Sadly I no longer attend that Arabic school and am none the wiser where they sourced their pizzas from. The biggest choice of Lebanese bakeries or makhaabiz (singular: makhbaz) is in the northern suburbs but we have a few options here in the west. There's the bakery at the Circle in Altona North, a small range at Babylon as well as Al Nada in Spotswood, but none are really a match with what is on offer in the north. That is, until I found Amanie's.
This is a very traditional Lebanese bakery dealing in man'oush or Lebanese pizza. There are a few classic types and they are always insanely cheap. The owner here is really lovely, very friendly.
There will be some pizzas ready-made and lying behind the counter, often protected by a long sheet of paper. Make your selection and they will be placed deftly on the floor of the long, flat oven using a special long-handled slidey tool. They seriously only need 1 or 2 minutes before they are piping hot - the oven is kept at such a scorching temperature.
This is one of my all-time favourite drinks - I only know it by its Turkish name, ayran. It's the original drinking yoghurt - thin, salty yoghurt that is tangy and surprisingly refreshing. You can make it easily at home but it's somewhat of a tradition to always get it when I have Lebanese pizza.
Jibnee (haloumi cheese), $3
The mothership Lebanese pizza pie. Salty, rich, creamy, almost squeaky on the teeth melted haloumi cheese, sometimes with a little butter, soft and melty in a delicate bread pocket. Sometimes the dough can be way too heavy or there is too much cheese (sounds strange, I know, but haloumi is pretty intense) but Amanie's was 100% perfect.
Sbanegh ma'a jibn (spinach and cheese), $3.50
This was a perfect example of what is actually one of my least favourite pies. Often the balance is not quite right - there's too much spinach which gets bitter and overpowering, or the bread becomes wet and claggy from the wet vegetables. This really was excellent, though - tender, just-cooked spinach with just enough mild feta-style cheese. The plain spinach is also really excellent - it doesn't have any cheese but the spinach is sweated with onion and allspice and is so tasty and healthy.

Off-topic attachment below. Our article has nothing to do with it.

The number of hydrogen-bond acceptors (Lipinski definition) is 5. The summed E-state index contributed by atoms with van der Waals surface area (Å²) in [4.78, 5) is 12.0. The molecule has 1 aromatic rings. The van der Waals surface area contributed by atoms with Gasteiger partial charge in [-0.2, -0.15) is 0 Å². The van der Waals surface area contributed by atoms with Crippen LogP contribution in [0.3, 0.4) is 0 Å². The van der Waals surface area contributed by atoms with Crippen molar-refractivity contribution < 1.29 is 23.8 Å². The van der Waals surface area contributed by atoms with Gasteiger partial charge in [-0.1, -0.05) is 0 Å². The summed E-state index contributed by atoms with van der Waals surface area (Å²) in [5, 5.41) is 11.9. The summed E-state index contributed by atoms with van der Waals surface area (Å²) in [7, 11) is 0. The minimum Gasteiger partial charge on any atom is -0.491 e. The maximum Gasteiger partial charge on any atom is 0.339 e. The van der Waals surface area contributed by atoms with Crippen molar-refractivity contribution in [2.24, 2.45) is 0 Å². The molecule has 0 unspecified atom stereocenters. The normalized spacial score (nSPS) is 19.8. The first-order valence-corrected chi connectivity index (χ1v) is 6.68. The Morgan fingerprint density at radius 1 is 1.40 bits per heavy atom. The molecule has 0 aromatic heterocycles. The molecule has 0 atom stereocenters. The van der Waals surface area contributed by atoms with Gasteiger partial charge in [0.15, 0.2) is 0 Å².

Lahmi (meat), $3
Another classic done superbly. A flat disc of dough is thinly topped with a lamb mince and tomato mixture that is heavy on the onion and allspice. Indeed, allspice is probably the most used spice in Lebanese cooking - something I found quite remarkable at first as I always associated it with cakes. Traditionally this is sprinkled with lemon juice and chilli powder before folding in half. There is always some on the counter; just ask them to add it!
Za'atar ("oregano"), $1.80
The original and always the best. Za'atar is both the name for this indigenous Middle Eastern herb, a kind of local oregano/thyme often translated into English as one or the other. Here za'atar means the spice blend made with the dried herb, sesame seeds, salt and the optional addition of other spices such as lemony sumac berries or cumin. Here it is smoothed onto a simple circle of dough along with olive oil. At around $1.50 each, this is probably the cheapest lunch in Melbourne. They can be filled with tomato, cucumber and other salad items to make a sort of wrap. We like to use them as pizza bases!
I was so excited I mistakenly ordered this instead of shankleesh which is a spherical, aged feta-style cheese, rolled in herbs, that is quite delicious when smooshed onto a pizza. Kishik, it turns out, is a fermented and dried grain/yoghurt product that is then rehydrated as a kind of porridge or paste. It tasted to me a bit like mashed potatoes. It was sprinkled with raw onion, lemon and chilli. I wasn't really a fan but it was fun to try something different.
Wait til you try this. It is Lebanese aioli or toum and it is totally divine. Silky, garlicky, rich yet light. Amazing! This is eaten lots of ways including with grilled meats or just as a dip. It apparently keeps up to a month if you use a clean spoon to take some out each time. We ate it with fresh Lebanese bread from Amanie's - speaking of which, Lebanese bread really should be eaten that day or the next day in a pinch. When fresh it is so fantastic, chewy yet light, and is a million miles away from the horrible stale specimens the supermarket sell up to five days past when they were baked.
I am so stoked to find such a wonderful Lebanese baker so close to home. Now the only question is deciding which pizza to choose. You can always try the Mr Baklover special - take za'atar pizza, open, insert cheese pizza, close. Eat. Genius!
Shop 4, 280-284 Main Road East, St Albans (map)
Phone: 9364 5333
Hours: Mon - Sat 7.30am - 7pm, Sun 7.30am - 5pm
For more Lebanese delights, check out Sydney-based Fouad's modern as well as traditional takes on the food of his homeland, augmented by his gorgeous photos and cheeky style, at thefoodblog.com.au.
I'm very happy to be participating in From Cup to Crop, a new initiative by Plan International to raise both awareness and funds to fight hunger in the developing world. You can either take part in the Cup to Crop Challenge - living on $3 for food per day, one day per week for one month or choose to donate $3 on top of your bill at participating venues. That $3 will feed a child for a staggering 10 days! As my contribution, I pledge to donate $3 for every meal I have out over the campaign month, 14 March to 14 April. I will keep a tally at the bottom of each post and perhaps you too could consider supporting From Cup to Crop.